The Centre for Medicines Discovery aims to catalyse the discovery and development of new medicines for patients.
2 November 2022
The Bullock group was delighted to welcome the FOP Friends charity and patient families to the CMD in October. FOP (fibrodysplasia ossificans progressiva) is a congenital syndrome of extraskeletal bone formation caused by a gain of function mutation in the ACVR1/ALK2 protein kinase. Families were given a lab tour and updated on the latest research news, including progress of the “STOPFOP” clinical trial developed by the Bullock group and collaborators.
28 June 2022
The Rainwater Charitable Foundation announces partnership with drug discovery teams at the University of Oxford.
27 June 2022
Massive congratulations to our DPhil student Amber Truepenny who won the inaugural Jamie Ferguson Chemistry Innovation Award. It’s a real testament to all her hard work on an exciting and challenging project - watch this space!
The Target Enabling Package on #TREM2 for #AlzheimersDisease includes investigations on binding modes & functional activity of scFv antibody fragments. In collaboration with @ARUK_ODDI @karolinskainst @thesgconline @KTHresearch @EisaiUS & VivaBiotech. https://doi.org/10.5281/zenodo.5256633
Nilabh Shastri – Towards understanding classical and non-classical MHC-I antigen processing and presentation
Kessler BM., (2022), Cellular Immunology, 382, 104638 - 104638
Biallelic PRMT7 pathogenic variants are associated with a recognizable syndromic neurodevelopmental disorder with short stature, obesity, and craniofacial and digital abnormalities.
Cali E. et al, (2022), Genet Med
Single-cell transcriptomics defines an improved, validated monoculture protocol for differentiation of human iPSC to microglia.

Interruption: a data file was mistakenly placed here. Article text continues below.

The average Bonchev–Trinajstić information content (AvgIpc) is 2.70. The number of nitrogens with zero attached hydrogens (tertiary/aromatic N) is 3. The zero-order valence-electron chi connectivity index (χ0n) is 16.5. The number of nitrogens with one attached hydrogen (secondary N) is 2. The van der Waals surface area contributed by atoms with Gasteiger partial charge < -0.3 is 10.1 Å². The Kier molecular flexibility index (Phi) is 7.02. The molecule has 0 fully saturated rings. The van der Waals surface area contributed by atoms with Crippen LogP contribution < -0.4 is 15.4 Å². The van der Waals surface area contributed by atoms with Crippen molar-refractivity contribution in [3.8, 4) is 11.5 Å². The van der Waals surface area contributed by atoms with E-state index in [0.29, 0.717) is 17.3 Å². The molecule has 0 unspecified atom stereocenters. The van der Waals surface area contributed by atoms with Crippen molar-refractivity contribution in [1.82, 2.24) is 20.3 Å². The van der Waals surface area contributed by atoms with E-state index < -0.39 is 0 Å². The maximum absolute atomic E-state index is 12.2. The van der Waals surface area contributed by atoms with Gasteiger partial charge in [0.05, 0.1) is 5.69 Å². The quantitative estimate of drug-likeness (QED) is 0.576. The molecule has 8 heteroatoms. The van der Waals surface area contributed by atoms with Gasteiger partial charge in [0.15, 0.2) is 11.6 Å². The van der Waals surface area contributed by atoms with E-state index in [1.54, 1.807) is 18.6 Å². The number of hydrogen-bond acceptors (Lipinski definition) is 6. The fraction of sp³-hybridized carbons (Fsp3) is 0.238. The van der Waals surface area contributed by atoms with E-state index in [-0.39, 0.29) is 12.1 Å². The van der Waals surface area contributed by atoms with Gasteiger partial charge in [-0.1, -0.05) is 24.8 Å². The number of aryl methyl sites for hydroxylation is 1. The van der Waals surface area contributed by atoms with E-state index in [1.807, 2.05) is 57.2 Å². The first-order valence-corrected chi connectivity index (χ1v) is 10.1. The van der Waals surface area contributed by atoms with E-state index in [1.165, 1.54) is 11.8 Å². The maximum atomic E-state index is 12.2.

Washer SJ. et al, (2022), Sci Rep, 12
Following the recent launch of the government’s Living with COVID-19 guidance, the University has decided that current health measures will remain in place until 26 March in order to avoid disruption during term time. Protect one another from infection. There is still a high level of transmission of the virus, so the risk of infection remains high. COVID-19 can still pose a serious health threat to certain groups. Be considerate to them by continuing to follow the COVID-19 precautions.
Please continue to take the following actions until 26 March to minimise disruption to University life and academic studies this term:
- Test twice a week and if you have symptoms. Remember to report all your LFD results to both the University’s Early Alert Service and the NHS. If you have tested positive for COVID-19 or have symptoms, stay at home and avoid contact with others.
- Wear a face covering (unless exempt) when asked. Departments, as well as individual members of teaching staff, can continue to mandate face coverings in teaching and learning environments (unless individuals are exempt). Face coverings are strongly encouraged in libraries and should be worn when moving around University buildings.
- Let fresh air in when indoors: keeping windows and doors open increases ventilation and significantly reduces the spread of COVID-19. Please keep them open, particularly in areas which are poorly ventilated or where signs indicate the need to do so.
- Get your booster jab as soon as you’re eligible, and get a free flu jab if you can
Please refer to the University of Oxford Health page for updated health guidance.